I’ve removed the airbox, transmission, clutch and flywheel to gain access to the rear main seal so I can replace it. You can see how I did that work here.
- 13 BMW 1983 R80ST Remove Air Box & Pulse Air System
- 23 BMW 1983 R80ST Remove Transmission
- 21 BMW 1983 R80ST Remove Clutch
- 11 BMW 1983 R80ST Remove Flywheel
I’ve published documents on replacing the rear main seal on other projects. Here are links to those documents.
- 11 BMW 1983 R100RS Remove Flywheel & Rear Main Seal
- 11 BMW 1983 R100RS Install Rear Main Seal, Oil Pump Cover & O-ring
- 11 BMW 1977 R100RS Replace Rear Main Seal & Oil Pump Cover O-Ring
- 11 BMW 1975 R75/6 Replace Crankshaft Rear Oil Seal, Oil Pump Cover & O-ring
- 11 BMW 1973 R75/5 Remove & Install Flywheel, Replace Rear Main Seal, Oil Pump Cover & Cover O-Ring
Since the 1983 R80ST engine is similar in many ways to the 1983 R100RS, I will link to the 1983 R100RS documents as appropriate in this document.
I typically use the Cycle Works tool for removing and installing the rear main seal.
That said, on this bike, I had to resort to getting a “bigger hammer” as the seal was very tight in the bore. So I used a hooked seal puller to carefully remove the seal without scratching the aluminum bore it fits in.
The new rear main seal is part of the Euro MotoElectrics seal kit, EME Part # GSK-EngineKit421, and is BMW Part# 11 11 1 338 342.
It has a plastic cylinder inside the seal to keep the lip of the seal at the correct diameter to fit around the guide ring that mounts on the nose of the crankshaft. I remove the white plastic ring before installing the seal.
Here is a short video of how I do this work on the 1983 R80ST.
VIDEO: 1983 BMW R80ST Replace Rear Main Seal
Before I start work, I clean the bell housing so I don’t get any dirt, grunge or grit inside the engine when I remove the rear main seal. Since the top engine compartment was also dirty and oily, I removed the starter motor so I can clean it at the same time. I also removed the rebreather hose, which I plan to replace, so it is easier to clean the top engine compartment. I plugged the hole in the rebreather spigot with some blue shop towel to keep water out of the engine.
I use kerosene and a stiff brush to remove the hardened gear oil. Then I use Gunk Foamy Engine Cleaner to remove the kerosene and a lot more of the dirt and baked on gear oil. Finally, I use a toothbrush and some brake cleaner to get into the corners of the casting and get out stubborn dirt and gear oil. When I’m done, the inside of the bell housing shines again.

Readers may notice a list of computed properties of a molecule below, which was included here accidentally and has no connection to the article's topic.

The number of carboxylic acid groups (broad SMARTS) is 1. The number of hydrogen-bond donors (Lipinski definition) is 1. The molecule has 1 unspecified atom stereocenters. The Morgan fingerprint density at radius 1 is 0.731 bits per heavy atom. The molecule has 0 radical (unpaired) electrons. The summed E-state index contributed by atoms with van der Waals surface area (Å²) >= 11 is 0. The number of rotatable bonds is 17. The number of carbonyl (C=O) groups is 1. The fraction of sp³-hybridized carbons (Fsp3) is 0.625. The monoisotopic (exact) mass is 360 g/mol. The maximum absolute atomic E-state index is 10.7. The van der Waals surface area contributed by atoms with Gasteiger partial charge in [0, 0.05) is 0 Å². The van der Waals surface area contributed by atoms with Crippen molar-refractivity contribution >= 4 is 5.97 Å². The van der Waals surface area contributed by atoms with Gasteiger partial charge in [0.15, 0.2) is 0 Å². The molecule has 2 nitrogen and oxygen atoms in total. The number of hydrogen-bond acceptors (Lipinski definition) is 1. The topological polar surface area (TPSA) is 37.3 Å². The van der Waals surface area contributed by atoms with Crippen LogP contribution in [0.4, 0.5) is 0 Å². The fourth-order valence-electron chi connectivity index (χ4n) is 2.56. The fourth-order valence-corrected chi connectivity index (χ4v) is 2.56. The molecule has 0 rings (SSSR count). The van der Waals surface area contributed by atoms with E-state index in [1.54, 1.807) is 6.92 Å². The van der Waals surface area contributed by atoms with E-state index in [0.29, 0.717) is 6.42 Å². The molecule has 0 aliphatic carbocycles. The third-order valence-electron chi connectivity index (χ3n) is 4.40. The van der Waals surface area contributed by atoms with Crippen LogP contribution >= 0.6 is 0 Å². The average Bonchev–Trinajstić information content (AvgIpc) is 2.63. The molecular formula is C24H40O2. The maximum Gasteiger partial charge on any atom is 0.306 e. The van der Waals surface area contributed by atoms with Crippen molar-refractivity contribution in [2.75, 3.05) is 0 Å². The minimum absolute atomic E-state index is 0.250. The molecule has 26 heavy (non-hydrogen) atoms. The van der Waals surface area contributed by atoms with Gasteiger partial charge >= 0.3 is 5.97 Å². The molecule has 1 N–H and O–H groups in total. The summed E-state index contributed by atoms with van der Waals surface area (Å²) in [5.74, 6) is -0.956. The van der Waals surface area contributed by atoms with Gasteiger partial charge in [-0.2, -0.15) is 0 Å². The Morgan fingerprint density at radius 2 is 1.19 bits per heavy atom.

Remove Rear Main Seal
This link shows how I do that work.
Here are some pictures from the 1983 R80ST. On this bike, the steel sleeve of the seal was so hard I couldn’t screw in the puller screws of the Cycle Works tool. Instead, I tightened the puller screws as tight as I could by hand to mark the edge of the seal. I put a piece of blue shop towel behind the seal to keep the steel shavings from falling inside the engine. Then I drilled 7/16″ holes in the face of the seal and screwed in the puller screws.
I was not able to remove the rear main seal using the Cycle Works tool. It was stuck tightly in the bore and the screws pulled out of the edge of the seal. I repositioned the puller and and drilled new holes in the face of the seal. Then I used my MAP gas torch and heated the engine block around the perimeter of the seal. Again, the screws pulled out of the seal.
So, I used my seal puller. I used the short hooked end and carefully pried the seal out of the bore by walking around the seal to get it loose. I was very careful to put the point of the hook of the seal puller inside the channel at the edge of the seal so I don’t damage the aluminum bore in the engine block the seal fits inside of. That technique worked.
Install Rear Main Seal
This link shows how I do that work
Here are some pictures from the 1983 R80ST.